Personality: The Making of GREAT Leaders

Researchers have exposed a profound truth: while stock prices, market share and material assets are important, softer factors determine true organizational success. Employee engagement, job satisfaction and creativity play greater roles in performance, effectiveness and profitability. At the helm are great leaders.

Unfortunately, traditional approaches in leadership development will not serve us well in coming decades. Methods and practices are important, but future success will depend on leadership personality. Understanding personality is critical.

Evaluation of leadership personality types is an essential part of the selection process for CEOs and top executives, but perhaps we do not fully comprehend how important personality types are for influencing leadership effectiveness. The spectrum of human personality is extremely complex, with experts debating its intricacies and nuances. In Personality at Work: The Drivers and Derailers of Leadership (McGraw-Hill Education, 2017), Ron Warren, PhD cites five behavioral traits that determine whether leaders will be beneficial or detrimental to their organizations:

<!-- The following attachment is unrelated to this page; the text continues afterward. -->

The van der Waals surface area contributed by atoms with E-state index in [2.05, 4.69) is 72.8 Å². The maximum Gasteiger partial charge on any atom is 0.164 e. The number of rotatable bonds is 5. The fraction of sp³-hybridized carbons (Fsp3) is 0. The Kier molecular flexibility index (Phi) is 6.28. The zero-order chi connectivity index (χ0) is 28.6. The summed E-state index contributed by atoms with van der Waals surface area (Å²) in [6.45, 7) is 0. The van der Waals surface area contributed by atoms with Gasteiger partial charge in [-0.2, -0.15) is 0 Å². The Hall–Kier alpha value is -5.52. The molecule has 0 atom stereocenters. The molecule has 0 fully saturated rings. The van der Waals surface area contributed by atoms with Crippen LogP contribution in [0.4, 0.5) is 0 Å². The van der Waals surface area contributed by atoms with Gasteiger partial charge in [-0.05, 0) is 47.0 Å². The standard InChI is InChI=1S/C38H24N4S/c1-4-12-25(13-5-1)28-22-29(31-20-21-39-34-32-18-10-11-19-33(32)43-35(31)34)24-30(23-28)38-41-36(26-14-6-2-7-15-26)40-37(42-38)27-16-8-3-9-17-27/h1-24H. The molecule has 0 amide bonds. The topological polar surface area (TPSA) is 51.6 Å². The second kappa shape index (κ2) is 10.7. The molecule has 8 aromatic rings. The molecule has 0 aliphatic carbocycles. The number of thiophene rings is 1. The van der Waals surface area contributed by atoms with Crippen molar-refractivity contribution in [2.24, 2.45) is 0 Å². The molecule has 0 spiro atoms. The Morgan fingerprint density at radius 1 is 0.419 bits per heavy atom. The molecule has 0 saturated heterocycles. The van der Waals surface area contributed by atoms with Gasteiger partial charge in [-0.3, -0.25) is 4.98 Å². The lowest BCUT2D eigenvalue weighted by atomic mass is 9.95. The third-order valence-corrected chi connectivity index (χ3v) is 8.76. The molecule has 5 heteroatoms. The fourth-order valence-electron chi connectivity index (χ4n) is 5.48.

1. Openness to other ideas / cautious or distrusting of other ideas
  2. Conscientious about their impact / careless about their impact
  3. Extroverted, people-oriented / introverted, socially uncomfortable
  4. Agreeable, cooperative / argumentative, confrontational
  5. Confident, at peace / neurotic, nervous

Every leader is an amalgam of these behaviors, which are demonstrated verbally and nonverbally. Each leader is a unique “personality package,” exhibiting these behaviors along a spectrum. Dr. Warren harnesses the power of these behaviors to identify four key personality dimensions that affect organizational success:

  1. Teamwork/Social intelligence
  2. Deference
  3. Dominance
  4. Task mastery/Grit

Personality typing is not an intellectual pursuit for psychologists, nor a parlor game that helps us get along with others. Leaders in charge of developing business strategies set priorities based on their personality type and innate drives. Leadership selection can no longer be based solely on one’s prior experience or successes. Yesterday’s challenges (productivity, profit, efficiency) remain critical, but today’s leaders must also grapple with new technologies, global diversity, and political and environmental instability.

What do you think? How has personality impacted leadership in your organization? You can call me at 704-827-4474; let’s talk. And as always, I can be reached here, or on LinkedIn.

This entry was posted in career, communication, leadership, learning, relationships. Bookmark the permalink. Post a comment or leave a trackback: Trackback URL.

Post a Comment

Your email is never published nor shared. Required fields are marked *

*
*

You may use these HTML tags and attributes: <a href="" title=""> <abbr title=""> <acronym title=""> <b> <blockquote cite=""> <cite> <code> <del datetime=""> <em> <i> <q cite=""> <s> <strike> <strong>